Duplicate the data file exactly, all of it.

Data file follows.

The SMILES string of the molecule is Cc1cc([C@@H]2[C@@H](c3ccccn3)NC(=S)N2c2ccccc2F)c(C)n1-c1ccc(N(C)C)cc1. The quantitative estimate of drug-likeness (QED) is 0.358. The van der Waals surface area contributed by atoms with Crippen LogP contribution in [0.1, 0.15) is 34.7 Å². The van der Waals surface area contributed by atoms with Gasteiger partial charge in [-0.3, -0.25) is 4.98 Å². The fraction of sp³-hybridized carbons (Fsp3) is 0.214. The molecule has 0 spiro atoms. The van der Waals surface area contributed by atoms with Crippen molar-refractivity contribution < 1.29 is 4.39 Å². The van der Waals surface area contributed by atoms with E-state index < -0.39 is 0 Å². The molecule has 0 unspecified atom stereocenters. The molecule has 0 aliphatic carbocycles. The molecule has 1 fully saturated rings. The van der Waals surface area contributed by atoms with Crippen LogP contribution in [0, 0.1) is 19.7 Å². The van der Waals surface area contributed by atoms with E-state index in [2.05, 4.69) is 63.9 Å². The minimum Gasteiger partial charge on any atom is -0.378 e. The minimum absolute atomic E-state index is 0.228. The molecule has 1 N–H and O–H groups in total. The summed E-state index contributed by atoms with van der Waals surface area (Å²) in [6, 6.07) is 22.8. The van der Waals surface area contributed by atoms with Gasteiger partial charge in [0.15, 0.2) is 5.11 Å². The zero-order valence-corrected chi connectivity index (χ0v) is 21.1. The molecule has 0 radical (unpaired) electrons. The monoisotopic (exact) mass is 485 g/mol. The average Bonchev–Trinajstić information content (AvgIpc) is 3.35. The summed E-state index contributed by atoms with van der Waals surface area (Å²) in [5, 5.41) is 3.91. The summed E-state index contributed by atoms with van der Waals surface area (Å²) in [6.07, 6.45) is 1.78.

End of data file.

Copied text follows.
The SMILES string of the molecule is Cc1cc([C@@H]2[C@@H](c3ccccn3)NC(=S)N2c2ccccc2F)c(C)n1-c1ccc(N(C)C)cc1. The quantitative estimate of drug-likeness (QED) is 0.358. The van der Waals surface area contributed by atoms with Crippen LogP contribution in [0.1, 0.15) is 34.7 Å². The van der Waals surface area contributed by atoms with Gasteiger partial charge in [-0.3, -0.25) is 4.98 Å². The fraction of sp³-hybridized carbons (Fsp3) is 0.214. The molecule has 0 spiro atoms. The van der Waals surface area contributed by atoms with Crippen molar-refractivity contribution < 1.29 is 4.39 Å². The van der Waals surface area contributed by atoms with E-state index < -0.39 is 0 Å². The molecule has 0 unspecified atom stereocenters. The molecule has 0 aliphatic carbocycles. The molecule has 1 fully saturated rings. The van der Waals surface area contributed by atoms with Crippen LogP contribution in [0, 0.1) is 19.7 Å². The van der Waals surface area contributed by atoms with E-state index in [2.05, 4.69) is 63.9 Å². The minimum Gasteiger partial charge on any atom is -0.378 e. The minimum absolute atomic E-state index is 0.228. The molecule has 1 N–H and O–H groups in total. The summed E-state index contributed by atoms with van der Waals surface area (Å²) in [6, 6.07) is 22.8. The van der Waals surface area contributed by atoms with Gasteiger partial charge in [0.15, 0.2) is 5.11 Å². The zero-order valence-corrected chi connectivity index (χ0v) is 21.1. The molecule has 0 radical (unpaired) electrons. The monoisotopic (exact) mass is 485 g/mol. The average Bonchev–Trinajstić information content (AvgIpc) is 3.35. The summed E-state index contributed by atoms with van der Waals surface area (Å²) in [5, 5.41) is 3.91. The summed E-state index contributed by atoms with van der Waals surface area (Å²) in [6.07, 6.45) is 1.78.